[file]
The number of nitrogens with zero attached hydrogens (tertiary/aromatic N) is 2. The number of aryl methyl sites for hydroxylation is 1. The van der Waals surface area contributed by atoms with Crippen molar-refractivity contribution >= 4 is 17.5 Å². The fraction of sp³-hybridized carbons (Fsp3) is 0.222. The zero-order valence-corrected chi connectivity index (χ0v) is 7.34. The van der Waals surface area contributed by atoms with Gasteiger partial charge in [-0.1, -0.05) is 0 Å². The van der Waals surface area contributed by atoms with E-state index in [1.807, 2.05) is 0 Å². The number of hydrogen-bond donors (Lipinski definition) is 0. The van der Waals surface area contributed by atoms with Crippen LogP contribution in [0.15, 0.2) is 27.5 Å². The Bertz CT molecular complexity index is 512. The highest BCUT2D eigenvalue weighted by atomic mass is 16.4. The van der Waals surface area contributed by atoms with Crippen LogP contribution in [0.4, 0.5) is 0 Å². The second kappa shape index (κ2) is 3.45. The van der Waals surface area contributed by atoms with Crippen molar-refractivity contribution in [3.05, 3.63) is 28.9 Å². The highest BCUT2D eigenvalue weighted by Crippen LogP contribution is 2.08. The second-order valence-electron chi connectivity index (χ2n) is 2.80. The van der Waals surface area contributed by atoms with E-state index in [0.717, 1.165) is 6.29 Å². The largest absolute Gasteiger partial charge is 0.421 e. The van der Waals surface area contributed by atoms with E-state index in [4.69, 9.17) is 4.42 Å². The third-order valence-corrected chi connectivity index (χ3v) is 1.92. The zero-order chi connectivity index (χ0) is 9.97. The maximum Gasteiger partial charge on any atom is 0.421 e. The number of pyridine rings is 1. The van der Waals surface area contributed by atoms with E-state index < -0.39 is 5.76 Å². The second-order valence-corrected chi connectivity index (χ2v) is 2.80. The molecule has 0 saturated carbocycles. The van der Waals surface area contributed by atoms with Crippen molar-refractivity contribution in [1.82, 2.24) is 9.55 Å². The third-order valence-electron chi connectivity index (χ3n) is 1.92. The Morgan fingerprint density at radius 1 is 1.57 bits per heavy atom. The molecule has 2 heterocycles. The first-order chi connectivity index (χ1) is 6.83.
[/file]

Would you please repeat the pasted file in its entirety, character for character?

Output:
The number of nitrogens with zero attached hydrogens (tertiary/aromatic N) is 2. The number of aryl methyl sites for hydroxylation is 1. The van der Waals surface area contributed by atoms with Crippen molar-refractivity contribution >= 4 is 17.5 Å². The fraction of sp³-hybridized carbons (Fsp3) is 0.222. The zero-order valence-corrected chi connectivity index (χ0v) is 7.34. The van der Waals surface area contributed by atoms with Gasteiger partial charge in [-0.1, -0.05) is 0 Å². The van der Waals surface area contributed by atoms with E-state index in [1.807, 2.05) is 0 Å². The number of hydrogen-bond donors (Lipinski definition) is 0. The van der Waals surface area contributed by atoms with Crippen LogP contribution in [0.15, 0.2) is 27.5 Å². The Bertz CT molecular complexity index is 512. The highest BCUT2D eigenvalue weighted by atomic mass is 16.4. The van der Waals surface area contributed by atoms with Crippen LogP contribution in [0.4, 0.5) is 0 Å². The second kappa shape index (κ2) is 3.45. The van der Waals surface area contributed by atoms with Crippen molar-refractivity contribution in [3.05, 3.63) is 28.9 Å². The highest BCUT2D eigenvalue weighted by Crippen LogP contribution is 2.08. The second-order valence-electron chi connectivity index (χ2n) is 2.80. The van der Waals surface area contributed by atoms with E-state index in [0.717, 1.165) is 6.29 Å². The largest absolute Gasteiger partial charge is 0.421 e. The van der Waals surface area contributed by atoms with E-state index in [4.69, 9.17) is 4.42 Å². The third-order valence-corrected chi connectivity index (χ3v) is 1.92. The zero-order chi connectivity index (χ0) is 9.97. The maximum Gasteiger partial charge on any atom is 0.421 e. The number of pyridine rings is 1. The van der Waals surface area contributed by atoms with E-state index < -0.39 is 5.76 Å². The second-order valence-corrected chi connectivity index (χ2v) is 2.80. The molecule has 0 saturated carbocycles. The van der Waals surface area contributed by atoms with Crippen molar-refractivity contribution in [1.82, 2.24) is 9.55 Å². The third-order valence-electron chi connectivity index (χ3n) is 1.92. The Morgan fingerprint density at radius 1 is 1.57 bits per heavy atom. The molecule has 2 heterocycles. The first-order chi connectivity index (χ1) is 6.83.